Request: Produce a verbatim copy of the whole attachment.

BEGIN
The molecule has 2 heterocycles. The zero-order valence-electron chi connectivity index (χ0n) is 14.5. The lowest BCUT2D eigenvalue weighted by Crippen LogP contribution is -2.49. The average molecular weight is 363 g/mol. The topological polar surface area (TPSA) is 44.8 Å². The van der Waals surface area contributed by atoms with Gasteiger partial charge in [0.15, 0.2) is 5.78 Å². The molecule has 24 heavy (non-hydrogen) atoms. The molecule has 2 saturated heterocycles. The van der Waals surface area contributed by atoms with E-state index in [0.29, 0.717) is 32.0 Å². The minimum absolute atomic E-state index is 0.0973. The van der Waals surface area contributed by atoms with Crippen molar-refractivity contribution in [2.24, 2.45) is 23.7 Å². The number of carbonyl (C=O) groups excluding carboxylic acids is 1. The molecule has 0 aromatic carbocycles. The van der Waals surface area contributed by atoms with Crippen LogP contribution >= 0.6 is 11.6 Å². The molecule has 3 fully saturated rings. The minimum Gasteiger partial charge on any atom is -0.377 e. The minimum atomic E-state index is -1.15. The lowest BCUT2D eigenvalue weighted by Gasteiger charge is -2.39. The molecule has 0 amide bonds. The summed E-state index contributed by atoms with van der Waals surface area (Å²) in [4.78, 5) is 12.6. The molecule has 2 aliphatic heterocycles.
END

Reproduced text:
The molecule has 2 heterocycles. The zero-order valence-electron chi connectivity index (χ0n) is 14.5. The lowest BCUT2D eigenvalue weighted by Crippen LogP contribution is -2.49. The average molecular weight is 363 g/mol. The topological polar surface area (TPSA) is 44.8 Å². The van der Waals surface area contributed by atoms with Gasteiger partial charge in [0.15, 0.2) is 5.78 Å². The molecule has 24 heavy (non-hydrogen) atoms. The molecule has 2 saturated heterocycles. The van der Waals surface area contributed by atoms with E-state index in [0.29, 0.717) is 32.0 Å². The minimum absolute atomic E-state index is 0.0973. The van der Waals surface area contributed by atoms with Crippen molar-refractivity contribution in [2.24, 2.45) is 23.7 Å². The number of carbonyl (C=O) groups excluding carboxylic acids is 1. The molecule has 0 aromatic carbocycles. The van der Waals surface area contributed by atoms with Crippen LogP contribution >= 0.6 is 11.6 Å². The molecule has 3 fully saturated rings. The minimum Gasteiger partial charge on any atom is -0.377 e. The minimum atomic E-state index is -1.15. The lowest BCUT2D eigenvalue weighted by Gasteiger charge is -2.39. The molecule has 0 amide bonds. The summed E-state index contributed by atoms with van der Waals surface area (Å²) in [4.78, 5) is 12.6. The molecule has 2 aliphatic heterocycles.